HBCU students generally benefit from “[m]ore mentoring, more of a sense of belonging, more care about students as people,” he continued, citing a Gallup poll from 2015 that found HBCU graduates “are stronger in purpose [and] financial well-being.”
Dillard’s success stems from being “true to the HBCU ethos,” Kimbrough said:
Students of all races can be fully accepted and appreciated. Faculty and staff engage them at a level far deeper than required for their jobs. The students get to see and interact with successful people who look like them, not just faculty and staff, but guests who visit the campus – and they don’t have to wait until black history month to see these folks.
Asked to clarify his comments on other colleges letting in “racists,” Kimbrough used less inflammatory language.
“My argument is that too many black students went to schools that were not a good fit and the research is the result of that,” he wrote. “It also shows that majority institutions still have problems with race that can’t [be] solved by just adding more black people.”
The Fix could not get interviews with other HBCUs praised by ACTA. Tuskegee University said it didn’t have time to comment, and Howard University responded but did not arrange an interview.
Lincoln media relations referred The Fix to a YouTube video featuring President Brenda Allen: “Fifteen years out of college, individuals who attend historically black colleges, outperform their counterparts who attended even some of the best predominantly white institutions.”
‘We were in an era when rational dialogue and debate had been abandoned’
Kimbrough has previously lauded his demonstrated interest in opening the HBCU bubble to unpopular viewpoints.
In an essay for The Chronicle of Higher Education in 2017, several months after David Duke debated on campus, Kimbrough harkened back to his leadership of another HBCU, Philander Smith College, in the 2000s.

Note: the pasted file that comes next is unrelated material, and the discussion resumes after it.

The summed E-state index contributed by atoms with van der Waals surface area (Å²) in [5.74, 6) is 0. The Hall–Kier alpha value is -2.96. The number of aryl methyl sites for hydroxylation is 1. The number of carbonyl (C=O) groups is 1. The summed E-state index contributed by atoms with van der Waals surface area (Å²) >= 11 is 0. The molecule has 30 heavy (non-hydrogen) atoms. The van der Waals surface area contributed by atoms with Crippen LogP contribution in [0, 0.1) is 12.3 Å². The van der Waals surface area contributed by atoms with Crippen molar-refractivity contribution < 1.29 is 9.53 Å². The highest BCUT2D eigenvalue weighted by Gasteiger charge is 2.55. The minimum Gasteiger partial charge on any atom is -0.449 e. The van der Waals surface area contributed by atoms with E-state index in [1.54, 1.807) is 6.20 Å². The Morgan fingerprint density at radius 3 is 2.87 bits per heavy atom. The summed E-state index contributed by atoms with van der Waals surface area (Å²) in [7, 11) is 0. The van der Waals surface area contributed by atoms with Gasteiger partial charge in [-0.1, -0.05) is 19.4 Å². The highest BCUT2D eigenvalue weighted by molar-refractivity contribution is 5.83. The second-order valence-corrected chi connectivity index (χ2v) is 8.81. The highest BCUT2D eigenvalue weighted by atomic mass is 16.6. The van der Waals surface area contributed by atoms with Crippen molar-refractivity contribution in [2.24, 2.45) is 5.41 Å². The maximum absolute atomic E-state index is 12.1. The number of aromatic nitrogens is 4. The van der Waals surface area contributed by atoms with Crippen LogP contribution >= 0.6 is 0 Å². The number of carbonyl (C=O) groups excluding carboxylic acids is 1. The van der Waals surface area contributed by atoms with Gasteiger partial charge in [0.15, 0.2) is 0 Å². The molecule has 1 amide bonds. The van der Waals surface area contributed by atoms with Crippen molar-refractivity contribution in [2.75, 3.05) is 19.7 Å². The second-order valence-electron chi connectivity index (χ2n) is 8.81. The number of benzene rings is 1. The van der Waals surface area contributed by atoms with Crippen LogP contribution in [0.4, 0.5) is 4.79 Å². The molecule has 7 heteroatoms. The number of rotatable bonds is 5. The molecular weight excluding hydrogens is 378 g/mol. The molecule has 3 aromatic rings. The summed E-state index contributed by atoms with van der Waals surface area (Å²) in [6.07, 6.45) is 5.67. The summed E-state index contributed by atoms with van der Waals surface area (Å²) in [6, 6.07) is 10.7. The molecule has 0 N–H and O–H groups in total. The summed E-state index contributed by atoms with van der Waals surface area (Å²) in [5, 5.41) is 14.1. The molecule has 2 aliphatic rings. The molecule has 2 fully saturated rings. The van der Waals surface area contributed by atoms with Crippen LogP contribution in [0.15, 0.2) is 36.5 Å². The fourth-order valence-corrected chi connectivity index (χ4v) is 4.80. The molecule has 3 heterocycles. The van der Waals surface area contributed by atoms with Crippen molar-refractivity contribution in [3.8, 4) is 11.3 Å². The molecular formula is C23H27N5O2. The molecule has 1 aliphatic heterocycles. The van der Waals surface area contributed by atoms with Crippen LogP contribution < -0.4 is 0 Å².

He started a lecture series, “Bless the Mic,” intended to “explore the unthinkable” with controversial speakers. One of the first was conservative firebrand Ann Coulter.
No one protested, but “she did get a few tough and pointed questions,” and her appearance “sparked more conversation on our campus after she left,” he wrote.
“At least once a year, I sought to invite someone who might make our campus uneasy, to make me uneasy,” including libertarian social scientist Charles Murray, who would narrowly escape violence at Middlebury College several years later, he noted.
“I feel that for leaders to grow, they need to seek out opinions that they fundamentally disagree with,” Kimbrough wrote.
Regarding the Duke debate in 2016, the president emphasized that the former Klan leader had simply qualified for a debate that was sponsored by a third party.
“The anguish over Duke’s simply being present on the campus — not invited by the university, not speaking in front of an audience, only participating in a debate in which five others had chances to refute any idiotic notions he imparted — should have been a wake-up call,” he wrote. “It signaled that we were in an era when rational dialogue and debate had been abandoned for the high of in-your-face confrontation, with social media as an accelerant.”
ACTA’s Poliakoff contrasted Dillard’s institutional response to Duke’s visit with Middlebury’s “notorious” response to Murray’s visit.
“While so many college presidents live in fear of student unrest over a controversial speaker or a faculty vote of no confidence over a new core curriculum, one finds at HBCUs stunning models of commitment to truly liberal education,” he wrote.
CORRECTION: Due to an editor’s error, a typo was introduced into a sentence from Poliakoff’s Forbes column. The typo and [sic] designation have been removed. The Fix also incorrectly characterized ACTA’s response to a request for an interview. The wording has been fixed.
IMAGE: Dillard University/YouTube